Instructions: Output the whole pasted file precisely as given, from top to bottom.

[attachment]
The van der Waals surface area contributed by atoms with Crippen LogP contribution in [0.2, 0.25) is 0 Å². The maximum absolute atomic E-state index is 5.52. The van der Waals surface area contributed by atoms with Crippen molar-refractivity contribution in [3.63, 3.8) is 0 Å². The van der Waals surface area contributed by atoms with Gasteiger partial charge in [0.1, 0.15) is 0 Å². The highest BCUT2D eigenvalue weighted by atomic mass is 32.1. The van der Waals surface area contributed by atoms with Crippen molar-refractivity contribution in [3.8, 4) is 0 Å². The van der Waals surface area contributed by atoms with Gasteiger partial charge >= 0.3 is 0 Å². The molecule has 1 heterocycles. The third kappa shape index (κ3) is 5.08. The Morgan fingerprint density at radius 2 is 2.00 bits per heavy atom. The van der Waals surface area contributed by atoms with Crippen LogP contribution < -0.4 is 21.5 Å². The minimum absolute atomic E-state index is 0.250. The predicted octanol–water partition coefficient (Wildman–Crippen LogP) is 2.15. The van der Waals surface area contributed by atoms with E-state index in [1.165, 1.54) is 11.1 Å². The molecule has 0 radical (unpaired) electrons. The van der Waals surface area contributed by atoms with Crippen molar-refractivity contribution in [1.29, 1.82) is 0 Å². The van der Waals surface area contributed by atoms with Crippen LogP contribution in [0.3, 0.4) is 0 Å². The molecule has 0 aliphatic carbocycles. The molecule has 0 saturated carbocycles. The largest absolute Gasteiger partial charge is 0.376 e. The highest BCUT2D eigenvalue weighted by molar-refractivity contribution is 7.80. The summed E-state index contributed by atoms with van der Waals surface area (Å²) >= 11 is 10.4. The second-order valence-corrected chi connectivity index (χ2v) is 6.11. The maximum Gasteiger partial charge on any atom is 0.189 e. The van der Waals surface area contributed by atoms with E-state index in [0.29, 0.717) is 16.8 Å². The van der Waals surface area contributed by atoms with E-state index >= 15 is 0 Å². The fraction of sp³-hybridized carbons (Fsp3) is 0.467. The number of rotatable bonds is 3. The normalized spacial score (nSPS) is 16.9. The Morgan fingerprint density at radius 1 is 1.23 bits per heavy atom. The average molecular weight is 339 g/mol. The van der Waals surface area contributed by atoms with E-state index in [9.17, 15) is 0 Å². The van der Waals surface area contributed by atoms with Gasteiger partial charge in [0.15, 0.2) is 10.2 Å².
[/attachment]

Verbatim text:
The van der Waals surface area contributed by atoms with Crippen LogP contribution in [0.2, 0.25) is 0 Å². The maximum absolute atomic E-state index is 5.52. The van der Waals surface area contributed by atoms with Crippen molar-refractivity contribution in [3.63, 3.8) is 0 Å². The van der Waals surface area contributed by atoms with Gasteiger partial charge in [0.1, 0.15) is 0 Å². The highest BCUT2D eigenvalue weighted by atomic mass is 32.1. The van der Waals surface area contributed by atoms with Crippen molar-refractivity contribution in [3.8, 4) is 0 Å². The van der Waals surface area contributed by atoms with Gasteiger partial charge >= 0.3 is 0 Å². The molecule has 1 heterocycles. The third kappa shape index (κ3) is 5.08. The Morgan fingerprint density at radius 2 is 2.00 bits per heavy atom. The van der Waals surface area contributed by atoms with Crippen LogP contribution < -0.4 is 21.5 Å². The minimum absolute atomic E-state index is 0.250. The predicted octanol–water partition coefficient (Wildman–Crippen LogP) is 2.15. The van der Waals surface area contributed by atoms with E-state index in [1.165, 1.54) is 11.1 Å². The molecule has 0 radical (unpaired) electrons. The van der Waals surface area contributed by atoms with Crippen molar-refractivity contribution in [1.29, 1.82) is 0 Å². The van der Waals surface area contributed by atoms with Crippen LogP contribution in [0.3, 0.4) is 0 Å². The molecule has 0 aliphatic carbocycles. The molecule has 0 saturated carbocycles. The largest absolute Gasteiger partial charge is 0.376 e. The highest BCUT2D eigenvalue weighted by molar-refractivity contribution is 7.80. The summed E-state index contributed by atoms with van der Waals surface area (Å²) >= 11 is 10.4. The second-order valence-corrected chi connectivity index (χ2v) is 6.11. The maximum Gasteiger partial charge on any atom is 0.189 e. The van der Waals surface area contributed by atoms with E-state index in [0.29, 0.717) is 16.8 Å². The van der Waals surface area contributed by atoms with E-state index >= 15 is 0 Å². The fraction of sp³-hybridized carbons (Fsp3) is 0.467. The number of rotatable bonds is 3. The normalized spacial score (nSPS) is 16.9. The Morgan fingerprint density at radius 1 is 1.23 bits per heavy atom. The average molecular weight is 339 g/mol. The van der Waals surface area contributed by atoms with E-state index in [9.17, 15) is 0 Å². The van der Waals surface area contributed by atoms with Gasteiger partial charge in [0.15, 0.2) is 10.2 Å².